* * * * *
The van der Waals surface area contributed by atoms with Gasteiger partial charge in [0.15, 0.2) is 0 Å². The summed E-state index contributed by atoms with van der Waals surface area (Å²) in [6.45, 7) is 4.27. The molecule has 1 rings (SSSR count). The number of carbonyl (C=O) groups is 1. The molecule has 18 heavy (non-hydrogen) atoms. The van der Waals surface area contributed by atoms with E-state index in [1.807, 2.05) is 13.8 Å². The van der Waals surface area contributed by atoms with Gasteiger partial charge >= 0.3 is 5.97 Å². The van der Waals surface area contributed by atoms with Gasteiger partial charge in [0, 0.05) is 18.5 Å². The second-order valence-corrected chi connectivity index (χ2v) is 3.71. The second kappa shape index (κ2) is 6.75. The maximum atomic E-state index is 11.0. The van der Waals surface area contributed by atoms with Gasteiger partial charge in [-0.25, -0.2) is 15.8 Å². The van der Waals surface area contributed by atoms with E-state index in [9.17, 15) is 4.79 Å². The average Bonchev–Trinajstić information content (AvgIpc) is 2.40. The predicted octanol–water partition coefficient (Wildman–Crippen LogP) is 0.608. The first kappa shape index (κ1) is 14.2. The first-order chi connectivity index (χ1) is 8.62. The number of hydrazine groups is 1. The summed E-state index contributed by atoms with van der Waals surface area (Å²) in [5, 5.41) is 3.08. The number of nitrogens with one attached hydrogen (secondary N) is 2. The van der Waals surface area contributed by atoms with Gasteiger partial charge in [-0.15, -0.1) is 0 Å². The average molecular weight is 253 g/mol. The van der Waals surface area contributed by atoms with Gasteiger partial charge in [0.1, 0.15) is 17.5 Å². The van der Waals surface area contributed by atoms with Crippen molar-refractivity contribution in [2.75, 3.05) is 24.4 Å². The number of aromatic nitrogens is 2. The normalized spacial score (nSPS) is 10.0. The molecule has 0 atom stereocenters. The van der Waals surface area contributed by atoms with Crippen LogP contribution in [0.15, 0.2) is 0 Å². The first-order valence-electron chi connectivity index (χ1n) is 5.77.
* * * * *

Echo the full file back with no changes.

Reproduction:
The van der Waals surface area contributed by atoms with Gasteiger partial charge in [0.15, 0.2) is 0 Å². The summed E-state index contributed by atoms with van der Waals surface area (Å²) in [6.45, 7) is 4.27. The molecule has 1 rings (SSSR count). The number of carbonyl (C=O) groups is 1. The molecule has 18 heavy (non-hydrogen) atoms. The van der Waals surface area contributed by atoms with E-state index in [1.807, 2.05) is 13.8 Å². The van der Waals surface area contributed by atoms with Gasteiger partial charge >= 0.3 is 5.97 Å². The van der Waals surface area contributed by atoms with Gasteiger partial charge in [0, 0.05) is 18.5 Å². The second-order valence-corrected chi connectivity index (χ2v) is 3.71. The second kappa shape index (κ2) is 6.75. The maximum atomic E-state index is 11.0. The van der Waals surface area contributed by atoms with Gasteiger partial charge in [-0.25, -0.2) is 15.8 Å². The van der Waals surface area contributed by atoms with E-state index in [9.17, 15) is 4.79 Å². The average Bonchev–Trinajstić information content (AvgIpc) is 2.40. The predicted octanol–water partition coefficient (Wildman–Crippen LogP) is 0.608. The first kappa shape index (κ1) is 14.2. The first-order chi connectivity index (χ1) is 8.62. The number of hydrazine groups is 1. The summed E-state index contributed by atoms with van der Waals surface area (Å²) in [5, 5.41) is 3.08. The number of nitrogens with one attached hydrogen (secondary N) is 2. The van der Waals surface area contributed by atoms with Gasteiger partial charge in [-0.15, -0.1) is 0 Å². The average molecular weight is 253 g/mol. The van der Waals surface area contributed by atoms with Gasteiger partial charge in [0.1, 0.15) is 17.5 Å². The van der Waals surface area contributed by atoms with Crippen molar-refractivity contribution in [2.75, 3.05) is 24.4 Å². The number of aromatic nitrogens is 2. The normalized spacial score (nSPS) is 10.0. The molecule has 0 atom stereocenters. The van der Waals surface area contributed by atoms with Crippen LogP contribution in [0.15, 0.2) is 0 Å². The first-order valence-electron chi connectivity index (χ1n) is 5.77.